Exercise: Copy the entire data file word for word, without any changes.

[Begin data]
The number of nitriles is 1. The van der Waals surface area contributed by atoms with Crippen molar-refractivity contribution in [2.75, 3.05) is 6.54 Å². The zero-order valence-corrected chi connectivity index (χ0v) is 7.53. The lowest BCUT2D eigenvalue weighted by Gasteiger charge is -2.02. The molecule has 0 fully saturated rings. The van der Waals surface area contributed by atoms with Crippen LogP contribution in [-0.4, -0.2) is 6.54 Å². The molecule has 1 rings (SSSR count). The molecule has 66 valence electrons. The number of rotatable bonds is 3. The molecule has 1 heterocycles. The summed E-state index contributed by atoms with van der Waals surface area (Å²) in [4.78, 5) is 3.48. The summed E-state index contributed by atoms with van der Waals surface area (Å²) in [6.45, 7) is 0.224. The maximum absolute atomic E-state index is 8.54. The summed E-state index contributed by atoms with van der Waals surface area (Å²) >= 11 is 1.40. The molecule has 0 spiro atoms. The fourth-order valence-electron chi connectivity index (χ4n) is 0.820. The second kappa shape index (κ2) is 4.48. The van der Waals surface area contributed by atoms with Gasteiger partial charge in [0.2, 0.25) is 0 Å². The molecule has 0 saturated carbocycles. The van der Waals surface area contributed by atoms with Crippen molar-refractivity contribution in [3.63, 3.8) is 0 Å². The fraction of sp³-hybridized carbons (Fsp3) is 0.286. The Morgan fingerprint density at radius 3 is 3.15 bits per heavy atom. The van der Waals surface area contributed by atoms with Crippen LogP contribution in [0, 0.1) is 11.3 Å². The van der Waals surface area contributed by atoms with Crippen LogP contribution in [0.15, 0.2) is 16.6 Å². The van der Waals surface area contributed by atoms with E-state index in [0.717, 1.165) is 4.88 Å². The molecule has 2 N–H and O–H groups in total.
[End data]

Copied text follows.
The number of nitriles is 1. The van der Waals surface area contributed by atoms with Crippen molar-refractivity contribution in [2.75, 3.05) is 6.54 Å². The zero-order valence-corrected chi connectivity index (χ0v) is 7.53. The lowest BCUT2D eigenvalue weighted by Gasteiger charge is -2.02. The molecule has 0 fully saturated rings. The van der Waals surface area contributed by atoms with Crippen LogP contribution in [-0.4, -0.2) is 6.54 Å². The molecule has 1 rings (SSSR count). The molecule has 66 valence electrons. The number of rotatable bonds is 3. The molecule has 1 heterocycles. The summed E-state index contributed by atoms with van der Waals surface area (Å²) in [4.78, 5) is 3.48. The summed E-state index contributed by atoms with van der Waals surface area (Å²) in [6.45, 7) is 0.224. The maximum absolute atomic E-state index is 8.54. The summed E-state index contributed by atoms with van der Waals surface area (Å²) >= 11 is 1.40. The molecule has 0 spiro atoms. The fourth-order valence-electron chi connectivity index (χ4n) is 0.820. The second kappa shape index (κ2) is 4.48. The van der Waals surface area contributed by atoms with Gasteiger partial charge in [0.2, 0.25) is 0 Å². The molecule has 0 saturated carbocycles. The van der Waals surface area contributed by atoms with Crippen molar-refractivity contribution in [3.63, 3.8) is 0 Å². The fraction of sp³-hybridized carbons (Fsp3) is 0.286. The Morgan fingerprint density at radius 3 is 3.15 bits per heavy atom. The van der Waals surface area contributed by atoms with Crippen LogP contribution in [0, 0.1) is 11.3 Å². The van der Waals surface area contributed by atoms with Crippen LogP contribution in [0.15, 0.2) is 16.6 Å². The van der Waals surface area contributed by atoms with E-state index in [0.717, 1.165) is 4.88 Å². The molecule has 2 N–H and O–H groups in total.